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Coronavirus: information for councils
LGA responds to new package to encourage more to self-isolate
Lessons learned in communicating devolution
Becoming a councillor
Useful information for councils on novel coronavirus (COVID-19).
COVID-19: LGA responds to new package to encourage more to self-isolate
“Councils have led the way in supporting residents and businesses through this crisis and will keep playing their part to support the national effort."
LGA responds to social care winter plan and COVID-19 taskforce report
“Free supplies of PPE is good and the right distribution needs to be in place to make sure supplies reach the frontline on time. Councils and providers should also be compensated for PPE already purchased for COVID-19 to date. These measures should be backed up by ensuring everyone in the community who needs a test can get one."
LGA: more than two million homes without a working smoke alarm
Autumn poses a potentially greater fire risk as this is when people typically start to use heaters and open fires.
The role of scrutiny in climate change programmes: scoping and designing effective reviews,18 September 2020
Download presentations from Cllr Clyde Loake, Deputy Chair, LGA’s Environment Board; Thomas Knowland, Head of Sustainable Energy and Climate Change, Leeds City Council; and Kate Grigg, Senior Research Officer, Centre for Governance and Scrutiny.
LGA responds to APPG report on access to contraception
“Councils have been working hard to maintain and expand access to sexual and reproductive health services, both during and prior to the pandemic, despite severe funding pressures."
Surrey – broadening a partnership agenda around ‘hidden talent’
Although the existing Surrey survey data was a useful tool, the arguments benefited from being broadened out to encompass evidence and examples from beyond Surrey to demonstrate to new partners the economic benefits of employing hidden talent and that this is not just a local agenda but part of a larger set of issues being recognised and championed globally by both small and large employers.
Reading – using data to focus and set a new skills direction
The key learning from the Reading work has been the power and potential of locally relevant data (as opposed to broad UK data) to create a shared understanding of the challenge and stimulate joint action.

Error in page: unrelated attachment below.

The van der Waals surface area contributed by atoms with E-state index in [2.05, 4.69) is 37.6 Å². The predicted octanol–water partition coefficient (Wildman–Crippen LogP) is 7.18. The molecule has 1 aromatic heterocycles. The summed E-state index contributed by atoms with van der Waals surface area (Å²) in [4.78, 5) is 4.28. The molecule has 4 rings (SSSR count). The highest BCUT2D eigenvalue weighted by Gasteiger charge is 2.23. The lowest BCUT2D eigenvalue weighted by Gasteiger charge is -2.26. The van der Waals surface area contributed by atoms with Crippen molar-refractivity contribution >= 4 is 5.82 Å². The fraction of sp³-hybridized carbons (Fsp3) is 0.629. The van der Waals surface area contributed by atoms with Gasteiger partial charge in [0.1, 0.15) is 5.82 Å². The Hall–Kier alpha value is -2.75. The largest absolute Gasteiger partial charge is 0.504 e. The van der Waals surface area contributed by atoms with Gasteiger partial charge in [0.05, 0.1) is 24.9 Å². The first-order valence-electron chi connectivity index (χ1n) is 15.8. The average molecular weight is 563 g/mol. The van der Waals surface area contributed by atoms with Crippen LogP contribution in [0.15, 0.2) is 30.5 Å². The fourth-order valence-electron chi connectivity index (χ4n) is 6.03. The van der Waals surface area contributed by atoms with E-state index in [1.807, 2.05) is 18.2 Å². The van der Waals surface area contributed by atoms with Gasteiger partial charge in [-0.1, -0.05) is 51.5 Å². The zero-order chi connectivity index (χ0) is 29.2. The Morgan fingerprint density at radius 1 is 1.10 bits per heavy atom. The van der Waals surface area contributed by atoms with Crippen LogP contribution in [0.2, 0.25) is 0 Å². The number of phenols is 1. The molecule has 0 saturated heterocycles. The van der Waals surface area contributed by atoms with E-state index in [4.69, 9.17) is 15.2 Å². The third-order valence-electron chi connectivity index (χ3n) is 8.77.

Haringey – Maximising employment outcomes for Haringey residents facing health barriers to work
Key to being able to leverage the power of partnerships is to have the ability to jointly influence funding, commissioning and resource.
Essex – developing a new approach and Skills Engine
The council is working closely with anchor institutions to identify the plans of large employers, mapping the asset base and developing a ‘Skills Engine’. This will support local recruitment and a drive to increase higher skilled and knowledge-intensive employment.
Bristol: Working closely with local partners to co-produce an innovative employment and skills offer in South Bristol
Through the development of a Work Local model, the council wants to improve employment, skills and workforce development opportunities. By engaging with small and medium enterprises (SMEs) to understand their future workforce needs, and working with local partner agencies, the city council is building a support offer for local residents to develop job opportunities and career pathways.
Experiences of employment and skills devolution: West Yorkshire Combined Authority
The combined authority would like to see devolution across the whole of employment and skills, in order to join up support and avoid duplication.
Experiences of employment and skills devolution: West Midlands Combined Authority
The combined authority argues further devolution, whether of careers education or, as in Greater Manchester, of health would allow better join up and tailoring: “I think that is an absolutely critical missing piece of the skills and education devolution at the moment.”
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